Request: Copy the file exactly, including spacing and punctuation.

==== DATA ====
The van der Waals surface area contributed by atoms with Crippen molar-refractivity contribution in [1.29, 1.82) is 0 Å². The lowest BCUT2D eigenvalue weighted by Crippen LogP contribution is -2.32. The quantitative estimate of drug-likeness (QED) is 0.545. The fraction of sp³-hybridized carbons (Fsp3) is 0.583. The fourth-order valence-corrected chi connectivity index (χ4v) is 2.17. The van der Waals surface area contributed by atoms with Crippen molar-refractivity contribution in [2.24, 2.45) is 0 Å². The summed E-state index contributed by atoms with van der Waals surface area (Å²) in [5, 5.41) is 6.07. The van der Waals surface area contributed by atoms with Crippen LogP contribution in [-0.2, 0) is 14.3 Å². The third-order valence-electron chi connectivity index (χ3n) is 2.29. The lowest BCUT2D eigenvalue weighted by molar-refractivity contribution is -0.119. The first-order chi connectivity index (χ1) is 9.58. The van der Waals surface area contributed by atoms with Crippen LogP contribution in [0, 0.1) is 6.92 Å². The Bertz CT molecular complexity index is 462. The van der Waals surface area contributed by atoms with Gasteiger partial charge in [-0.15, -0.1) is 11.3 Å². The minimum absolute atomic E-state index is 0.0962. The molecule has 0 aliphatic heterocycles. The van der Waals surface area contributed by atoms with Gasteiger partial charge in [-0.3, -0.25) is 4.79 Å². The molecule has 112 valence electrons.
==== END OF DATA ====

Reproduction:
The van der Waals surface area contributed by atoms with Crippen molar-refractivity contribution in [1.29, 1.82) is 0 Å². The lowest BCUT2D eigenvalue weighted by Crippen LogP contribution is -2.32. The quantitative estimate of drug-likeness (QED) is 0.545. The fraction of sp³-hybridized carbons (Fsp3) is 0.583. The fourth-order valence-corrected chi connectivity index (χ4v) is 2.17. The van der Waals surface area contributed by atoms with Crippen molar-refractivity contribution in [2.24, 2.45) is 0 Å². The summed E-state index contributed by atoms with van der Waals surface area (Å²) in [5, 5.41) is 6.07. The van der Waals surface area contributed by atoms with Crippen LogP contribution in [-0.2, 0) is 14.3 Å². The third-order valence-electron chi connectivity index (χ3n) is 2.29. The lowest BCUT2D eigenvalue weighted by molar-refractivity contribution is -0.119. The first-order chi connectivity index (χ1) is 9.58. The van der Waals surface area contributed by atoms with Crippen LogP contribution in [0, 0.1) is 6.92 Å². The Bertz CT molecular complexity index is 462. The van der Waals surface area contributed by atoms with Gasteiger partial charge in [-0.15, -0.1) is 11.3 Å². The minimum absolute atomic E-state index is 0.0962. The molecule has 0 aliphatic heterocycles. The van der Waals surface area contributed by atoms with Gasteiger partial charge in [-0.3, -0.25) is 4.79 Å². The molecule has 112 valence electrons.